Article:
Feeds

MIT boffins make hot superfluid

For a specified value of 'hot'

  • alert
  • submit to reddit

Next gen security for virtualised datacentres

Scientists at MIT have created a new kind of matter: a gas of atoms that exhibits superfluidity at high temperatures. Or at least, what passes for high temperatures among researchers at the MIT Harvard Center for Ultracold atoms.

A superfluid gas flows without resistance, and has some very odd properties. One of these is that it will only rotate when it is punctuated by vortices, similar to miniature tornados, making it easy to distinguish from a normal gas.

The research team spent a year trying to cajole their gas sample into rotating. First, they had to cool their sample to close to absolute zero. This is done by laser and evapourative cooling, which we are willing to bet is easier to type than to do. Next, they had to trap the gas in the focus of an infrared laser beam. The electric and magnetic fields of the beam are what hold the atoms in place.

The last step is to get the gas to rotate by spinning a green laser beam around it, a process graduate student Martin Zwierlein described as being "like sanding the bumps off of a wheel to make it perfectly round".

The team finally spotted the vortices when the gas was cooled to 50 billionths of a degree Kelvin.

Hold on, we hear you ask, didn't they say high temperature superfluidity? Well, yes they did, and we agree that 50 billionths of a degree Kelvin sounds pretty chilly to us.

Fortunately, a Nobel laureate was able to clarify the situation: "It may sound strange to call superfluidity at 50 nanokelvin high-temperature superfluidity, but what matters is the temperature normalized by the density of the particles," said Wolfgang Ketterle, head of the MIT research Group.

Using this rather dodgy sounding logic,( but hey, if you can't trust a Nobel laureate, who can you trust?), it seems the team is allowed to scale their results up from the very high densities of fermionic atoms to the more spaced-out nature of mere solids. Once they do this, the numbers show that the superfluidity happened a really quite high temperatures after all. Higher, even, than room temperature.

Dan Kleppner, director of the MIT-Harvard Center for Ultracold Atoms, said, "This is not a smoking gun for superfluidity. This is a cannon."

The team's work is published in today's (23 June) issue of Nature. ®

Related stories

Scientists spot signal from solar-sail craft
Doctor Who better than Star Trek - official
Swiss neurologists to model the brain

Secure remote control for conventional and virtual desktops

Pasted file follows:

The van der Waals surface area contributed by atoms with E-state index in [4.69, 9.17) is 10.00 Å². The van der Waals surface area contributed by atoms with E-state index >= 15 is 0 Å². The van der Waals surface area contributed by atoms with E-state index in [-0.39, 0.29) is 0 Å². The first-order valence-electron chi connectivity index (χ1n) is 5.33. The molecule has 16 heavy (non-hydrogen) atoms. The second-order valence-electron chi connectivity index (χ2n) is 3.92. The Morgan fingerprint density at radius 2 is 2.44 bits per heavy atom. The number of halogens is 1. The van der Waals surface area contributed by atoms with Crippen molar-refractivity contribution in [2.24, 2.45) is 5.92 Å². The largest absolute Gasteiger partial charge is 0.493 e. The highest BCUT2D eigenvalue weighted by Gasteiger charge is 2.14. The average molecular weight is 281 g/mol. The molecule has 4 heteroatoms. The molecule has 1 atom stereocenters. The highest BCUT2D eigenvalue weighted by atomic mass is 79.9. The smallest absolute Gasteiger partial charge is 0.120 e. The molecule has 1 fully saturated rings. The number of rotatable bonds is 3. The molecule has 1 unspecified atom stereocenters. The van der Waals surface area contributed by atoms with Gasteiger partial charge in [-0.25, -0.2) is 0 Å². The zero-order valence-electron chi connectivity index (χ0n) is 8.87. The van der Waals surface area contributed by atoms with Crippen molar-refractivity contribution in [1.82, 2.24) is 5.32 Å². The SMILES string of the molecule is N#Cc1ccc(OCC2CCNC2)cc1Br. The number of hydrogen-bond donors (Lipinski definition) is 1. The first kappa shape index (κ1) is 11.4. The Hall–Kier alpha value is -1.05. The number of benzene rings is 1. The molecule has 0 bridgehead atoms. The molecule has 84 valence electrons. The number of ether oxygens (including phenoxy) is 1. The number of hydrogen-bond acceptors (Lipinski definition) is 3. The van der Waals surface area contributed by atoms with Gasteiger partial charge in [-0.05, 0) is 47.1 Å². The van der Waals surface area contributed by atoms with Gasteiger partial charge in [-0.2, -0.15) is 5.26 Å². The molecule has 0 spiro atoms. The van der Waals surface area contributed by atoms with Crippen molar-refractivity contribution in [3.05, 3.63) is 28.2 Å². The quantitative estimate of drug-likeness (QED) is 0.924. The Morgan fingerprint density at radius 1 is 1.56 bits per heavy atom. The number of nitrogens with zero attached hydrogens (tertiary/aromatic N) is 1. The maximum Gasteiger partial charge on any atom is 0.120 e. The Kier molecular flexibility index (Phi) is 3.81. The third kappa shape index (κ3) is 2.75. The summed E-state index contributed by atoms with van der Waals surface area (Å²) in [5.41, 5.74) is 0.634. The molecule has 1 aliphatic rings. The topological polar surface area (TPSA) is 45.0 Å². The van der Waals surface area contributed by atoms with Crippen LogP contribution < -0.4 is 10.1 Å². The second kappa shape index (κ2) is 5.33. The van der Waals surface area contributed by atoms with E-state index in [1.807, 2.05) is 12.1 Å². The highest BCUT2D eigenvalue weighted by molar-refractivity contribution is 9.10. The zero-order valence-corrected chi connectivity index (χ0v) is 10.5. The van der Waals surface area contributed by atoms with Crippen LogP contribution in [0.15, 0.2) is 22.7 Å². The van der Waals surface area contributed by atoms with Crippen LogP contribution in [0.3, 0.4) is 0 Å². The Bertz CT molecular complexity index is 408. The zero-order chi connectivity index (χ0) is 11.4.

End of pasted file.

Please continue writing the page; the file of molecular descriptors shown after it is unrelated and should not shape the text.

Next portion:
More from The Register

next story
Our LOHAN spaceplane ballocket Kickstarter climbs through £8000
Through 25 per cent but more is needed: Get your UNIQUE rewards!
LOHAN tunes into ultra long range radio
And verily, Vultures shall speak status unto distant receivers
NASA to reformat Opportunity rover's memory from 125 million miles away
Interplanetary admins will back up data and get to work
SpaceX prototype rocket EXPLODES over Texas. 'Tricky' biz, says Elon Musk
No injuries or near injuries. Flight stayed in designated area
EOS, Lockheed to track space junk from Oz
WA facility gets laser-eyes out of the fog
Volcanic eruption in Iceland triggers CODE RED aviation warning
Lava-spitting Bárðarbunga prompts action from Met Office
LOHAN Kickstarter push breaks TWELVE THOUSAND POUNDS
That's right, folks, you've stumped up OVER 9,000 beer tokens - and counting
prev story

Whitepapers

Endpoint data privacy in the cloud is easier than you think
Innovations in encryption and storage resolve issues of data privacy and key requirements for companies to look for in a solution.
Implementing global e-invoicing with guaranteed legal certainty
Explaining the role local tax compliance plays in successful supply chain management and e-business and how leading global brands are addressing this.
Advanced data protection for your virtualized environments
Find a natural fit for optimizing protection for the often resource-constrained data protection process found in virtual environments.
Boost IT visibility and business value
How building a great service catalog relieves pressure points and demonstrates the value of IT service management.
Next gen security for virtualised datacentres
Legacy security solutions are inefficient due to the architectural differences between physical and virtual environments.